As I consider it, two reasons went to my deciding to write on atheism based on Clifford’s “The Ethics of Belief.” The first relies on the decision process itself, in that reading Clifford’s careful breakdowns of the layers of belief actually motivated me to apply the same reasoning to spirituality. My paper reflects that Clifford himself is no proponent of atheism; he is thorough in exploring the fallacies behind beliefs of all kinds, but he is as well committed to ethics, and clearly in ways linked to faith. In a sense, then, I chose to take the author’s thinking farther than he himself intended, and employ it to at least question the subject he does not precisely challenge. In my writing, in fact, it occurred to me that Clifford would likely object to the course I was taking, but I also felt that he had “only himself to blame”; his rationales are simply too strong to not be used in an examination of faith itself.
As we think about our morning routine, that is the hygiene schedule, there are numerous chemicals that we are exposed to each day. This includes toothpaste, mouthwash, soap, shampoo, condition, hairspray, and all of the makeup. It can be a little shocking at what we are putting ourselves through to be presentable in public. The focus of this study is hairspray.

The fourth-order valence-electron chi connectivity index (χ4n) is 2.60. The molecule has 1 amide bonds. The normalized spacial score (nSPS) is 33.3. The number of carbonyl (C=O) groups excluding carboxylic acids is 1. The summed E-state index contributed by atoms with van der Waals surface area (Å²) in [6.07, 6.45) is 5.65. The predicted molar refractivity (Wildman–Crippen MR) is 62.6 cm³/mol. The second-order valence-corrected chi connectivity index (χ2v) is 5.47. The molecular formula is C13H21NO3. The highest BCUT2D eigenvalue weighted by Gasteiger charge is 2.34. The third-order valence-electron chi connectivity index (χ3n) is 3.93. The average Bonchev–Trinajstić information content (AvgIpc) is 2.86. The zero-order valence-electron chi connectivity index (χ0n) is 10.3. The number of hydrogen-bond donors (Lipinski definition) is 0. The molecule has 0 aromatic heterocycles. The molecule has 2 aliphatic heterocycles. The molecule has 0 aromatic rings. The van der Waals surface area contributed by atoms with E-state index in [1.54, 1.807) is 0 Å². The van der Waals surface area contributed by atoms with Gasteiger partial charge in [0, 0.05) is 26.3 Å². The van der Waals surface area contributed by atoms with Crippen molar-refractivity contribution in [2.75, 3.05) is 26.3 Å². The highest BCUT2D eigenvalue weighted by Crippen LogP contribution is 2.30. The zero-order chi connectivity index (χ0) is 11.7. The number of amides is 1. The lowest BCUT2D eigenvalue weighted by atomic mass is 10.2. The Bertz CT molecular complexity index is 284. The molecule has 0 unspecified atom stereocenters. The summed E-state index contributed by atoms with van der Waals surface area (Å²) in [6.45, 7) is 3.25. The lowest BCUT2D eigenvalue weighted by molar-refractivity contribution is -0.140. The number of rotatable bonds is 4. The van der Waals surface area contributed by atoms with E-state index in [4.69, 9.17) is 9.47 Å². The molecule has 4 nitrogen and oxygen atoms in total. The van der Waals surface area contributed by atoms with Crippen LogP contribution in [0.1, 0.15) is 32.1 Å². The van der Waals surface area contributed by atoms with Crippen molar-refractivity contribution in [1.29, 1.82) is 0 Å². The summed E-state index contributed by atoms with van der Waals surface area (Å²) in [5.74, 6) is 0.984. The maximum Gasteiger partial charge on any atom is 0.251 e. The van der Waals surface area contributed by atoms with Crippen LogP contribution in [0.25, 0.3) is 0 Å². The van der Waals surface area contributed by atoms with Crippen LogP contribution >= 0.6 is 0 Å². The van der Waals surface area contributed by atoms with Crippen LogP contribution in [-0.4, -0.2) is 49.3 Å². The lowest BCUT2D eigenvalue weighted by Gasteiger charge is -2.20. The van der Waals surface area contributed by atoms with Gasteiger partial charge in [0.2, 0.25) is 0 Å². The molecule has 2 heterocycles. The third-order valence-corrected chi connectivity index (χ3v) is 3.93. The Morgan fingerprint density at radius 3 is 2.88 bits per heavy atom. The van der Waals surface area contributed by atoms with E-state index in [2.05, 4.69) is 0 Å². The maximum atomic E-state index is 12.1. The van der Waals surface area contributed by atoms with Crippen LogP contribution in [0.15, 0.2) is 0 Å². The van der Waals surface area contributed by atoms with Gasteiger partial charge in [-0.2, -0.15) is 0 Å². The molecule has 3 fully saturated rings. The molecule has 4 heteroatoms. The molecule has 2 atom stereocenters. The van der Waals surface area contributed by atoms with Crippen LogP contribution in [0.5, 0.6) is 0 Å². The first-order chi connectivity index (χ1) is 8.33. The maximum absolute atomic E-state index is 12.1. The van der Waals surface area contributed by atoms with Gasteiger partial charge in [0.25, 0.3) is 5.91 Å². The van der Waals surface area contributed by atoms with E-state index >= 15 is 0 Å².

Spinoza: Evolution versus Creationism
In modern times, the idea that rationality and Creationism are interchangeable ideas is all but disregarded. Such a conviction is not only contrary to the usual belief, but it seems to defy modern sensibilities altogether. For most people in the twenty-first century, a belief in Creationism emerges from a feeling of faith rather than from the consequence of logic and reason. however, past notions of rationality and Biblical account of Creation, such as the views represented by Spinoza in his Theological Political Treatise (1669) show an entirely different interpretation of both scripture and the function of human intellect. In order to truly understand this view of Creationism it is necessary in some ways to acknowledge that the ability to deduce through reason is, itself, an indication of Divine Creation. More specifically, for thinkers such as Spinoza, the way in which logic and rationality functioned in accordance with ethics and morality indicated intelligent design. It is also necessary, according to Spinoza, to apply the same kind of rigorous intellectual logic to the interpretation of scripture which functions as further evidence of Creationism.